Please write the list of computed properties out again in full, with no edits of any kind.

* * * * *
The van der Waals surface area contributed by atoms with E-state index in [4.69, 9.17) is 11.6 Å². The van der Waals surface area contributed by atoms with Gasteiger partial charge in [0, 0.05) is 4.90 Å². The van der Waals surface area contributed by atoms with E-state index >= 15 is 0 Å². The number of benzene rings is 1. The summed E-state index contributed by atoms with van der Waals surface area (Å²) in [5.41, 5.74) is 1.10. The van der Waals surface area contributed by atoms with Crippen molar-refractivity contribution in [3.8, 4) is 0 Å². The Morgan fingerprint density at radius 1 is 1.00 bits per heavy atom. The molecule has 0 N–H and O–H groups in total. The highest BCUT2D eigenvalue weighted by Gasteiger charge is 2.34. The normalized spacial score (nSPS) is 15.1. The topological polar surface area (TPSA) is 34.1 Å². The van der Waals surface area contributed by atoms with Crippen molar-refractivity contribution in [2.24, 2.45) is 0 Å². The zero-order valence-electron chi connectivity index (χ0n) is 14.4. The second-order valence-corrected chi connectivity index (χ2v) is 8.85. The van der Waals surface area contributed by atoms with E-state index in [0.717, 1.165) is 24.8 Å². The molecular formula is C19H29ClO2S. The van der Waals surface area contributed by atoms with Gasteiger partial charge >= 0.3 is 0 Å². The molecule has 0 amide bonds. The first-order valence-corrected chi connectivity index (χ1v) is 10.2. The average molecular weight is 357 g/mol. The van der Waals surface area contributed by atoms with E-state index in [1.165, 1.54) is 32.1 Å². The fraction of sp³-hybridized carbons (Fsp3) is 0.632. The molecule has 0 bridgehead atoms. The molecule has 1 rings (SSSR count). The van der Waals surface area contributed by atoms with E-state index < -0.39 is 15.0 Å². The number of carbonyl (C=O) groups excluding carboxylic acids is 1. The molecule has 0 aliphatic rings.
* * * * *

The van der Waals surface area contributed by atoms with E-state index in [4.69, 9.17) is 11.6 Å². The van der Waals surface area contributed by atoms with Gasteiger partial charge in [0, 0.05) is 4.90 Å². The van der Waals surface area contributed by atoms with E-state index >= 15 is 0 Å². The number of benzene rings is 1. The summed E-state index contributed by atoms with van der Waals surface area (Å²) in [5.41, 5.74) is 1.10. The van der Waals surface area contributed by atoms with Crippen molar-refractivity contribution in [3.8, 4) is 0 Å². The Morgan fingerprint density at radius 1 is 1.00 bits per heavy atom. The molecule has 0 N–H and O–H groups in total. The highest BCUT2D eigenvalue weighted by Gasteiger charge is 2.34. The normalized spacial score (nSPS) is 15.1. The topological polar surface area (TPSA) is 34.1 Å². The van der Waals surface area contributed by atoms with Crippen molar-refractivity contribution in [2.24, 2.45) is 0 Å². The zero-order valence-electron chi connectivity index (χ0n) is 14.4. The second-order valence-corrected chi connectivity index (χ2v) is 8.85. The van der Waals surface area contributed by atoms with E-state index in [0.717, 1.165) is 24.8 Å². The molecular formula is C19H29ClO2S. The van der Waals surface area contributed by atoms with Gasteiger partial charge >= 0.3 is 0 Å². The molecule has 0 amide bonds. The first-order valence-corrected chi connectivity index (χ1v) is 10.2. The average molecular weight is 357 g/mol. The van der Waals surface area contributed by atoms with E-state index in [1.165, 1.54) is 32.1 Å². The fraction of sp³-hybridized carbons (Fsp3) is 0.632. The molecule has 0 bridgehead atoms. The molecule has 1 rings (SSSR count). The van der Waals surface area contributed by atoms with E-state index < -0.39 is 15.0 Å². The number of carbonyl (C=O) groups excluding carboxylic acids is 1. The molecule has 0 aliphatic rings.